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Math Help - Series convergence

  1. #1
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    Series convergence

    How can I show that the series [(-1)^n]/n^(1/3) converges?
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  2. #2
    MHF Contributor Mathstud28's Avatar
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    Quote Originally Posted by jules027 View Post
    How can I show that the series [(-1)^n]/n^(1/3) converges?
    \sum_{n=1}^{\infty}\frac{(-1)^n}{\sqrt[3]{n}}

    By the alternating series test since \forall{n}>0,\frac{1}{\sqrt[3]{n}}>\frac{1}{\sqrt[3]{n+1}}

    so for an arbitrary value we have showed that for every value greater than that value that

    a_{n+1}<a_n

    Now we must show that \lim_{n\to\infty}\bigg|\frac{(-1)^n}{\sqrt[3]{n}}\bigg|=\lim_{n\to\infty}\frac{1}{\sqrt[3]{n}}=0

    So we have also established that \lim_{n\to\infty}|a_n|=0

    So this series conditionally converges

    but it does not absolutely converge since

    \sum_{n=1}^{\infty}\bigg|\frac{(-1)^n}{\sqrt[3]{n}}\bigg|=\sum_{n=1}^{\infty}\frac{1}{\sqrt[3]{n}}

    diverges by the integral test

    since it meets all its requirements and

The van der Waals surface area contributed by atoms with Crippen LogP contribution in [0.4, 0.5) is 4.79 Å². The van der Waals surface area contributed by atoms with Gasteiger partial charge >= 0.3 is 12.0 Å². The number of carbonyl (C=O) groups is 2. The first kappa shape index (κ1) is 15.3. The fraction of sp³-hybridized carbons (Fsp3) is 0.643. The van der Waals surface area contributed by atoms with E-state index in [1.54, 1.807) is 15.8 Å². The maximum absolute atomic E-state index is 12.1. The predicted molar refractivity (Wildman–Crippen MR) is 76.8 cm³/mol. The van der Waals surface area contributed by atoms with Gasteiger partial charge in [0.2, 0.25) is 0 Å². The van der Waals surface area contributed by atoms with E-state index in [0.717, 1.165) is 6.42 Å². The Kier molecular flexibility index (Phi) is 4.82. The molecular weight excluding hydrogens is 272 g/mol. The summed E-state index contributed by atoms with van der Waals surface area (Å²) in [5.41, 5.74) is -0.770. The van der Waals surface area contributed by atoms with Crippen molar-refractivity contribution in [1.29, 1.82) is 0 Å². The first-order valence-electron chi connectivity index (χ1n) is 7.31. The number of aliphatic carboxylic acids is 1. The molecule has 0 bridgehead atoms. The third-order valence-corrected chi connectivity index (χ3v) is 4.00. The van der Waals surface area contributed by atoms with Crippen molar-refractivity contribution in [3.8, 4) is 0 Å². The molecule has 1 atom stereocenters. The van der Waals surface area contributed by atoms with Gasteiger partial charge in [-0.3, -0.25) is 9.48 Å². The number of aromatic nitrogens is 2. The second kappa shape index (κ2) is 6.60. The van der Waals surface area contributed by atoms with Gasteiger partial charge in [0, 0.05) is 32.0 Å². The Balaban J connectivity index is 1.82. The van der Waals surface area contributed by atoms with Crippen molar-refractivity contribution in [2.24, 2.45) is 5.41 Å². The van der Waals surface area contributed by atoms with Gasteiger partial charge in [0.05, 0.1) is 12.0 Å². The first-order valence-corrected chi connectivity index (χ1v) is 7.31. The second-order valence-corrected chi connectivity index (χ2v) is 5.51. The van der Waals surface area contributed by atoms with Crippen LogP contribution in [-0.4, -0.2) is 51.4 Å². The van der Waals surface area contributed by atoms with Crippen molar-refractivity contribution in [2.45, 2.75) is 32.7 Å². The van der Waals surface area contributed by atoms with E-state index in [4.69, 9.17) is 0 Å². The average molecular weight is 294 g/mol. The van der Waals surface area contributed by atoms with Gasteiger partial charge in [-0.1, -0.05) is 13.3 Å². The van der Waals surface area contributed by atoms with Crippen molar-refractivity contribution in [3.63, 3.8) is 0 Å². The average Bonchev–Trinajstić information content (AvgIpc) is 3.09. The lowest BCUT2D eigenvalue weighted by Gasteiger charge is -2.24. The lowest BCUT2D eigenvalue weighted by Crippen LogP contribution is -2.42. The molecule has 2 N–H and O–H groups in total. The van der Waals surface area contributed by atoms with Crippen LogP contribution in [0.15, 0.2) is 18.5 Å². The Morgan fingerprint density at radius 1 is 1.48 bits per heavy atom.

\int_1^{\infty}\frac{1}{\sqrt[3]{n}}dn=\infty
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  3. #3
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    That makes sense. This was from a bigger problem: "Give an example of two convergent series an and bn such that the series(an*bn) diverges. So would an being [(-1)^n]/n^(1/3) and bn being [(-1)^n]/n^(1/2) work for this problem?
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  4. #4
    MHF Contributor Mathstud28's Avatar
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    Quote Originally Posted by jules027 View Post
    That makes sense. This was from a bigger problem: "Give an example of two convergent series an and bn such that the series(an*bn) diverges. So would an being [(-1)^n]/n^(1/3) and bn being [(-1)^n]/n^(1/2) work for this problem?
    Assuming you mean \sum_{n=1}^{\infty}\bigg[\frac{(-1)^n}{\sqrt{n}}\cdot\frac{(-1)^n}{\sqrt[3]{n}}\bigg] and not \sum_{n=1}^{\infty}\frac{(-1)^n}{\sqrt{n}}\cdot\sum_{n=1}^{\infty}\frac{(-1)^n}{\sqrt[3]{n}}

    then yes you are correct the multiplication of both would yield \frac{1}{n^{\frac{5}{6}}}

    which diverges by the integral test
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